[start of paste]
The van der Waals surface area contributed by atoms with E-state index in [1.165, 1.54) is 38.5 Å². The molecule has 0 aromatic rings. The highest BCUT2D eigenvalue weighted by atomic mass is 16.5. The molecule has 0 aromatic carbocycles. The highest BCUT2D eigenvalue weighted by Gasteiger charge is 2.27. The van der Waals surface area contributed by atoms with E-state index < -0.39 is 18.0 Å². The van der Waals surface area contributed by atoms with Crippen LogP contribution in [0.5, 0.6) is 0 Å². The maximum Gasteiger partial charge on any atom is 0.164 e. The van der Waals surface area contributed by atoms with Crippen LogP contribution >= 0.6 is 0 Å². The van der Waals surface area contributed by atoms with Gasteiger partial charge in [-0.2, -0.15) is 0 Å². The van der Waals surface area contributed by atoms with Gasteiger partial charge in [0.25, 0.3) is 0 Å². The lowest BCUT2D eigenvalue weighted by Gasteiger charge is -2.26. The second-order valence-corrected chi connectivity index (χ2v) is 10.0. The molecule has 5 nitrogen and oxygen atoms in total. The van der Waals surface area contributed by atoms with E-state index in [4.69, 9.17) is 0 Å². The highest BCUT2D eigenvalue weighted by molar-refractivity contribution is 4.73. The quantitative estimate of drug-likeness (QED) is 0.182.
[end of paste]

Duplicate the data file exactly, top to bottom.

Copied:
The van der Waals surface area contributed by atoms with E-state index in [1.165, 1.54) is 38.5 Å². The molecule has 0 aromatic rings. The highest BCUT2D eigenvalue weighted by atomic mass is 16.5. The molecule has 0 aromatic carbocycles. The highest BCUT2D eigenvalue weighted by Gasteiger charge is 2.27. The van der Waals surface area contributed by atoms with E-state index < -0.39 is 18.0 Å². The van der Waals surface area contributed by atoms with Crippen LogP contribution in [0.5, 0.6) is 0 Å². The maximum Gasteiger partial charge on any atom is 0.164 e. The van der Waals surface area contributed by atoms with Crippen LogP contribution >= 0.6 is 0 Å². The van der Waals surface area contributed by atoms with Gasteiger partial charge in [-0.2, -0.15) is 0 Å². The van der Waals surface area contributed by atoms with Gasteiger partial charge in [0.25, 0.3) is 0 Å². The lowest BCUT2D eigenvalue weighted by Gasteiger charge is -2.26. The second-order valence-corrected chi connectivity index (χ2v) is 10.0. The molecule has 5 nitrogen and oxygen atoms in total. The van der Waals surface area contributed by atoms with E-state index in [4.69, 9.17) is 0 Å². The highest BCUT2D eigenvalue weighted by molar-refractivity contribution is 4.73. The quantitative estimate of drug-likeness (QED) is 0.182.